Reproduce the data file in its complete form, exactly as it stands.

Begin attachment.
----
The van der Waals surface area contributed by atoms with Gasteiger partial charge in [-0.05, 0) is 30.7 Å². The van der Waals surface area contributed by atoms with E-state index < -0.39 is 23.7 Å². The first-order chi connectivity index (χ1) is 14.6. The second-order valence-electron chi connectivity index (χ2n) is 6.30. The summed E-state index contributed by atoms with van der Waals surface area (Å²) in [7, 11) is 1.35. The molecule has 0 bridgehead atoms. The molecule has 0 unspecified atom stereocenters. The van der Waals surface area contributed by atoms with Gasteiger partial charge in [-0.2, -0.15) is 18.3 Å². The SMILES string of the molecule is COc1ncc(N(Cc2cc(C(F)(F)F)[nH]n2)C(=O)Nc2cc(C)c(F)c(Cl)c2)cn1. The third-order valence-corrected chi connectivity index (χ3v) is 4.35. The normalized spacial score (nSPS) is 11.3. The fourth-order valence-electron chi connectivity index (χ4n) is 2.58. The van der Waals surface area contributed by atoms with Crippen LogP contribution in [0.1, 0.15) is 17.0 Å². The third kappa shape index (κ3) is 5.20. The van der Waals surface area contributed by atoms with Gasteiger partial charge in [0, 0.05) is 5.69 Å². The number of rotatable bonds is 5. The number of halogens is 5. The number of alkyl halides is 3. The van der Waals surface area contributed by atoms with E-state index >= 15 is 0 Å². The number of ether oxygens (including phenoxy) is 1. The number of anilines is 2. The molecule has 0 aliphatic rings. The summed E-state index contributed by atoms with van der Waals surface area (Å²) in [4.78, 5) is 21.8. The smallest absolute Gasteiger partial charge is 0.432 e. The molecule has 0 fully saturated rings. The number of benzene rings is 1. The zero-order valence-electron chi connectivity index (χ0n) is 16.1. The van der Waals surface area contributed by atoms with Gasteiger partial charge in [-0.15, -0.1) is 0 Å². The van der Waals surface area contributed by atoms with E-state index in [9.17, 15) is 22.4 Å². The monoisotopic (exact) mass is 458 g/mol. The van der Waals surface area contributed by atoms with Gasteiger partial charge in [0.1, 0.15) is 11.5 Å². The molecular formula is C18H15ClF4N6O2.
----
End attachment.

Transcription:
The van der Waals surface area contributed by atoms with Gasteiger partial charge in [-0.05, 0) is 30.7 Å². The van der Waals surface area contributed by atoms with E-state index < -0.39 is 23.7 Å². The first-order chi connectivity index (χ1) is 14.6. The second-order valence-electron chi connectivity index (χ2n) is 6.30. The summed E-state index contributed by atoms with van der Waals surface area (Å²) in [7, 11) is 1.35. The molecule has 0 bridgehead atoms. The molecule has 0 unspecified atom stereocenters. The van der Waals surface area contributed by atoms with Gasteiger partial charge in [-0.2, -0.15) is 18.3 Å². The SMILES string of the molecule is COc1ncc(N(Cc2cc(C(F)(F)F)[nH]n2)C(=O)Nc2cc(C)c(F)c(Cl)c2)cn1. The third-order valence-corrected chi connectivity index (χ3v) is 4.35. The normalized spacial score (nSPS) is 11.3. The fourth-order valence-electron chi connectivity index (χ4n) is 2.58. The van der Waals surface area contributed by atoms with Crippen LogP contribution in [0.1, 0.15) is 17.0 Å². The third kappa shape index (κ3) is 5.20. The van der Waals surface area contributed by atoms with Gasteiger partial charge in [0, 0.05) is 5.69 Å². The number of rotatable bonds is 5. The number of halogens is 5. The number of alkyl halides is 3. The van der Waals surface area contributed by atoms with E-state index >= 15 is 0 Å². The number of ether oxygens (including phenoxy) is 1. The number of anilines is 2. The molecule has 0 aliphatic rings. The summed E-state index contributed by atoms with van der Waals surface area (Å²) in [4.78, 5) is 21.8. The smallest absolute Gasteiger partial charge is 0.432 e. The molecule has 0 fully saturated rings. The number of benzene rings is 1. The zero-order valence-electron chi connectivity index (χ0n) is 16.1. The van der Waals surface area contributed by atoms with Gasteiger partial charge in [-0.15, -0.1) is 0 Å². The van der Waals surface area contributed by atoms with E-state index in [9.17, 15) is 22.4 Å². The monoisotopic (exact) mass is 458 g/mol. The van der Waals surface area contributed by atoms with Gasteiger partial charge in [0.1, 0.15) is 11.5 Å². The molecular formula is C18H15ClF4N6O2.